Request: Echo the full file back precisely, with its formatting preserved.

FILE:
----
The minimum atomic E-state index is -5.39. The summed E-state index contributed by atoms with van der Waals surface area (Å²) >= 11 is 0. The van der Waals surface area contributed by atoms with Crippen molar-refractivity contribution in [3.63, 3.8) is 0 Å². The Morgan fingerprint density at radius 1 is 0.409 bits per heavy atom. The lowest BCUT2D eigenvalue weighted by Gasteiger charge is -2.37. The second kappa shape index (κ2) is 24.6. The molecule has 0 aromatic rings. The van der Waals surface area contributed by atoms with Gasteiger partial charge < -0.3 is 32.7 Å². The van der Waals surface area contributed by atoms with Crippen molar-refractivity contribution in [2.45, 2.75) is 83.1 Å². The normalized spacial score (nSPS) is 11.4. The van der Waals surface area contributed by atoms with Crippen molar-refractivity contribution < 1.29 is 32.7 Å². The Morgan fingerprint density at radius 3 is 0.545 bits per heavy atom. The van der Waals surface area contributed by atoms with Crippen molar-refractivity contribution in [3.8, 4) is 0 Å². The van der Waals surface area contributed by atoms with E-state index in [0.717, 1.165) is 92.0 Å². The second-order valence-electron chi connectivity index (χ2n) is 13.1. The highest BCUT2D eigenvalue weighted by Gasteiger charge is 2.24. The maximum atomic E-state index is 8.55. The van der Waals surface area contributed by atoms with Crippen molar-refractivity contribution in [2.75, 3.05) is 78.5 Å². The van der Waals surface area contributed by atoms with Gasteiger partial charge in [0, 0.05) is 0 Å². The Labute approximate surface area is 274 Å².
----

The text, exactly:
The minimum atomic E-state index is -5.39. The summed E-state index contributed by atoms with van der Waals surface area (Å²) >= 11 is 0. The van der Waals surface area contributed by atoms with Crippen molar-refractivity contribution in [3.63, 3.8) is 0 Å². The Morgan fingerprint density at radius 1 is 0.409 bits per heavy atom. The lowest BCUT2D eigenvalue weighted by Gasteiger charge is -2.37. The second kappa shape index (κ2) is 24.6. The molecule has 0 aromatic rings. The van der Waals surface area contributed by atoms with Gasteiger partial charge < -0.3 is 32.7 Å². The van der Waals surface area contributed by atoms with Crippen molar-refractivity contribution in [2.45, 2.75) is 83.1 Å². The normalized spacial score (nSPS) is 11.4. The van der Waals surface area contributed by atoms with Crippen molar-refractivity contribution < 1.29 is 32.7 Å². The Morgan fingerprint density at radius 3 is 0.545 bits per heavy atom. The van der Waals surface area contributed by atoms with Crippen molar-refractivity contribution in [3.8, 4) is 0 Å². The van der Waals surface area contributed by atoms with E-state index in [0.717, 1.165) is 92.0 Å². The second-order valence-electron chi connectivity index (χ2n) is 13.1. The highest BCUT2D eigenvalue weighted by Gasteiger charge is 2.24. The maximum atomic E-state index is 8.55. The van der Waals surface area contributed by atoms with Crippen molar-refractivity contribution in [2.75, 3.05) is 78.5 Å². The van der Waals surface area contributed by atoms with Gasteiger partial charge in [0, 0.05) is 0 Å². The Labute approximate surface area is 274 Å².